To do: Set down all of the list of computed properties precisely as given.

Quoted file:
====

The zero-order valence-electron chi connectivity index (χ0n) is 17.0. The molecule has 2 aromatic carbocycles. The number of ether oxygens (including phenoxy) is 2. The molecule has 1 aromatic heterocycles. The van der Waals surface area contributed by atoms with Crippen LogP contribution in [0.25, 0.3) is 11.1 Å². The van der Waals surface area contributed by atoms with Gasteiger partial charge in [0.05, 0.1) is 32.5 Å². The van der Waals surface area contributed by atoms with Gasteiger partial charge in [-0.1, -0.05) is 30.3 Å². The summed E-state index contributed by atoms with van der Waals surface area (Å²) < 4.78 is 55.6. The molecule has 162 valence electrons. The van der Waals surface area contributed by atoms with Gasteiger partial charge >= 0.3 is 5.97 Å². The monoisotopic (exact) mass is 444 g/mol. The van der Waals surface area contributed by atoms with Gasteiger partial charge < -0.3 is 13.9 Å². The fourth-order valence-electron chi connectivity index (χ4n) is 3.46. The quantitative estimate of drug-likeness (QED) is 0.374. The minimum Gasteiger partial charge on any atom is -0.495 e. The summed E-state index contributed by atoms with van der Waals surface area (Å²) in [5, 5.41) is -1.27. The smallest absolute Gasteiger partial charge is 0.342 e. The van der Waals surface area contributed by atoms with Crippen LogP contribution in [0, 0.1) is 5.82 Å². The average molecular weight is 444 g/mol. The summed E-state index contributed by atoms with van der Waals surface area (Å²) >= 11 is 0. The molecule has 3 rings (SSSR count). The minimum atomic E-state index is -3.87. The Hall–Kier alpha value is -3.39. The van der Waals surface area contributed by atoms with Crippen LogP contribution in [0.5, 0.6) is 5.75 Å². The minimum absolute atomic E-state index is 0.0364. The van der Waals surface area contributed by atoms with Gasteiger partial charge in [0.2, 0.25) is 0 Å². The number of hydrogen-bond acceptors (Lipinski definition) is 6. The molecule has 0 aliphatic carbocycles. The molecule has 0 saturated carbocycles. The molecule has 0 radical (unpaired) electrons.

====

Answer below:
The zero-order valence-electron chi connectivity index (χ0n) is 17.0. The molecule has 2 aromatic carbocycles. The number of ether oxygens (including phenoxy) is 2. The molecule has 1 aromatic heterocycles. The van der Waals surface area contributed by atoms with Crippen LogP contribution in [0.25, 0.3) is 11.1 Å². The van der Waals surface area contributed by atoms with Gasteiger partial charge in [0.05, 0.1) is 32.5 Å². The van der Waals surface area contributed by atoms with Gasteiger partial charge in [-0.1, -0.05) is 30.3 Å². The summed E-state index contributed by atoms with van der Waals surface area (Å²) < 4.78 is 55.6. The molecule has 162 valence electrons. The van der Waals surface area contributed by atoms with Gasteiger partial charge >= 0.3 is 5.97 Å². The monoisotopic (exact) mass is 444 g/mol. The van der Waals surface area contributed by atoms with Gasteiger partial charge < -0.3 is 13.9 Å². The fourth-order valence-electron chi connectivity index (χ4n) is 3.46. The quantitative estimate of drug-likeness (QED) is 0.374. The minimum Gasteiger partial charge on any atom is -0.495 e. The summed E-state index contributed by atoms with van der Waals surface area (Å²) in [5, 5.41) is -1.27. The smallest absolute Gasteiger partial charge is 0.342 e. The van der Waals surface area contributed by atoms with Crippen LogP contribution in [0, 0.1) is 5.82 Å². The average molecular weight is 444 g/mol. The summed E-state index contributed by atoms with van der Waals surface area (Å²) >= 11 is 0. The molecule has 3 rings (SSSR count). The minimum atomic E-state index is -3.87. The Hall–Kier alpha value is -3.39. The van der Waals surface area contributed by atoms with Crippen LogP contribution in [0.5, 0.6) is 5.75 Å². The minimum absolute atomic E-state index is 0.0364. The van der Waals surface area contributed by atoms with Gasteiger partial charge in [0.2, 0.25) is 0 Å². The number of hydrogen-bond acceptors (Lipinski definition) is 6. The molecule has 0 aliphatic carbocycles. The molecule has 0 saturated carbocycles. The molecule has 0 radical (unpaired) electrons.